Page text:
Shoe Customization Gains Big Traction

NEW YORK — Shoe customization is gaining traction at a rapid speed.

Notable sneaker brands such as Nike and New Balance have championed the practice for years, and luxury labels such as Stuart Weitzman and Bionda Castana are applying their own spins. Companies such as e-tailer Shoes of Prey have even made customization a primary focus — and it’s paying off.

Just last month, the firm partnered with Nordstrom on a brick-and-mortar “Design Your Own Shoes” studio, opening first at the retailer’s Bellevue Square location in Bellevue, Wash. Nordstrom plans to debut additional concept studios by first-quarter 2015.

Shoes of Prey also recently teamed with costume designer Janie Bryant, of “Mad Men” fame, on a capsule collection. “It’s amazing to be able to get a customized shoe. It’s a different mindset,” Bryant noted.

Larger companies are also getting in on the action. Stuart Weitzman has worked with key retailers such as Bergdorf Goodman and Neiman Marcus on customizing the brand’s popular 50/50 boot. “It’s not just revenue that is important, but the connection to all of those customers who have different kinds of taste levels,” CEO Wayne Kulkin said.

For fall ’14, the label also partnered with select locations of Lane Crawford. On top of that, it teamed with jewelry brand Erickson Beamon, Chinese women’s wear line Huishan Zhang and urban brand KTZ on special 50/50 looks.

Bionda Castana, co-founded by Natalia Barbieri and Jennifer Portman, also now offers shoe customization, putting the proper infrastructure in place for executing such requests this past October. All orders are turned around within a three-to-four-week time frame, with design sessions held at the house’s London studios or over Skype for global clients.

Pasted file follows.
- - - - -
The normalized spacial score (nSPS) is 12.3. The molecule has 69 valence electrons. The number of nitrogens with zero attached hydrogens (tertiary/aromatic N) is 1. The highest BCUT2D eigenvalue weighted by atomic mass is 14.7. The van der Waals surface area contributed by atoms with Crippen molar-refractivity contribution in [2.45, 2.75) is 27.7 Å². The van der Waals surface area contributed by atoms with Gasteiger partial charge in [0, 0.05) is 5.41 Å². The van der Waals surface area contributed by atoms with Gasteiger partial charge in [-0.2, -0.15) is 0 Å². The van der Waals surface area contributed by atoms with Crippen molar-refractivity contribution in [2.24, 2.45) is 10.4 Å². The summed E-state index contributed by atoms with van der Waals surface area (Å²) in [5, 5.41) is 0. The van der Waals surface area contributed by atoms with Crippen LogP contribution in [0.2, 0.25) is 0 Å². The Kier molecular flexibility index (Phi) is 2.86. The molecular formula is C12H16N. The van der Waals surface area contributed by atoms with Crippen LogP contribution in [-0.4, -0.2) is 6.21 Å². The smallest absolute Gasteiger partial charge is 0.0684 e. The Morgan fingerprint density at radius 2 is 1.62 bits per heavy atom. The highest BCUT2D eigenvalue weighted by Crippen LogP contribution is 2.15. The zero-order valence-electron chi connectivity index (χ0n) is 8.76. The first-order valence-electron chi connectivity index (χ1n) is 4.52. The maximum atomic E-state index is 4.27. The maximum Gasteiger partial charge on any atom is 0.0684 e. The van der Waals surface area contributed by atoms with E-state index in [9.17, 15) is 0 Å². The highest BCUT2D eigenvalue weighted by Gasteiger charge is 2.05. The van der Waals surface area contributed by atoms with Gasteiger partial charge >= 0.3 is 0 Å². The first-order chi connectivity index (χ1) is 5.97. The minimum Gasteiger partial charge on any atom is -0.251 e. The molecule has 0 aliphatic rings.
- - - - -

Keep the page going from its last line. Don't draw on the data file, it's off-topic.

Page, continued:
“The luxury customer appreciates the craft and exclusivity,” Barbieri said. “Everybody wants something unique, something they had a part in creating.”

The men’s custom market is also evolving.

Left Shoe Company’s chairman, Gordon Clune, is using his former experience as an aerospace engineer to bring the Scandinavian brand’s specialization in foot measurment to the next level. Inside one of the brand’s brick-and-mortar stores, customers put on a specialized sock, then step onto a platform with a built-in rotating camera. Using 3-D photo-capturing technology, the system efficiently measures both the left and right feet.

Left Shoe operates overseas locations, as well as a flagship store in Los Angeles and a recent pop-up shop in midtown New York City. Prices range from $395 to $3,500, with styles including oxfords, derbies, loafers and boots.

Moving forward, expansion is a key focus. Clune acquired the company’s North American licenses several years ago and is making investments in Europe.

“I wouldn’t be surprised if next year we end up in two or three different locations, [with partners] in New York,” Clune added, saying that he is also on the hunt for a flagship location in the city.

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